Mayor Bloomberg’s Measure of Poverty

TUESDAY, JULY 29, 2008

First up is Mayor Bloomberg’s recent announcement of a new way to measure poverty in New York City.  Using the new Bloomberg gauge, 23 percent of New Yorkers are classified as  poor; under the standard federal poverty measure, 19 percent are.  What accounts for the difference?

First, a bit about the federal poverty line. It was originally developed in 1963 by Mollie Orshansky, an economist working for the Social Security Administration. The latest data available at the time – a 1955 survey from the Agriculture Department – indicated that families spent about one-third of their budget on food. So Orshansky calculated the cost of a bare-bones but nutritionally adequate diet, multiplied it by three, and the poverty line was born.

Other than being adjusted for inflation, the poverty line has, for over forty years, remained essentially unchanged.  Yet American families have changed a lot.  With most women in the workforce, for instance, the typical family now spends much more on transportation and childcare than on food.  But these expenses – along with higher healthcare and housing costs – don’t figure into the federal poverty calculations. There is a widespread consensus among specialists that although Orshansky’s calculations adequately reflected consumption patterns of the 1960s, they are out of date today. (We discuss this issue in The Measure of America, pages 123-125.)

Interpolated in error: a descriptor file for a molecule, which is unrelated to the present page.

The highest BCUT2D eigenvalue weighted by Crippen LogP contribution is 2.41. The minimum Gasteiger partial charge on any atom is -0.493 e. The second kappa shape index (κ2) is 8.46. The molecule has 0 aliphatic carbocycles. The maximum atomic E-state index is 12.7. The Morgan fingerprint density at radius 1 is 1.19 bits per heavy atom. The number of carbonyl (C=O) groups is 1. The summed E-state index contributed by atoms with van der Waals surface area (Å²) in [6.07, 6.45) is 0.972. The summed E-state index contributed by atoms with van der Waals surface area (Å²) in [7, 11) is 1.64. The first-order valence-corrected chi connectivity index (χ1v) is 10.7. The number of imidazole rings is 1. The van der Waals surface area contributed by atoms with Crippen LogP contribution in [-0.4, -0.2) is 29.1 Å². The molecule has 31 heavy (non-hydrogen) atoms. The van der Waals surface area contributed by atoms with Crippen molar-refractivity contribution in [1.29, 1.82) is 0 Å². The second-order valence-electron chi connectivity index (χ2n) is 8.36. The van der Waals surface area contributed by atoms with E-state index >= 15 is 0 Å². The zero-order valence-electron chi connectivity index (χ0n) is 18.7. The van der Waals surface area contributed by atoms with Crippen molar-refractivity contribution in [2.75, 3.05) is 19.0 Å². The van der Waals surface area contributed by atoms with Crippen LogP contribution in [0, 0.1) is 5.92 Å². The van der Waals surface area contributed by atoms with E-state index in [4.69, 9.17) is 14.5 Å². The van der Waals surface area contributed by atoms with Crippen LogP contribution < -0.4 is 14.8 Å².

The National Academy of Sciences released a report in 1995 suggesting ways to modify the federal poverty line, and the Bloomberg measure is based on its recommendations. The new formula accounts for regional differences in cost of living and includes typical outlays for  housing, transportation, clothing, utilities, and childcare. The poverty line for a family of four under the federal measure is $20,444; under the new NYC measure, it is $26,138.

Given the longstanding and broad-based consensus on the need to revise the way in which we measure poverty, why has it taken more than a dozen years for an elected official to make a change?   One answer is that more people are classified as poor under the new measure, and rare is the politician who wants poverty rates to rise under his or her watch.  The Bloomberg administration – prevented from running again by term limits, nearing the end of its time in office, and long interested in novel approaches to making a dent in the city’s poverty rates – won’t have to answer to voters come November ’09 about why the poverty rate is up four percent.  So they were free to take the first step.

For more information:

“City Refines Formula to Measure Poverty Rate” by Cara Buckley
“An Alternative to the Federal Poverty Measure”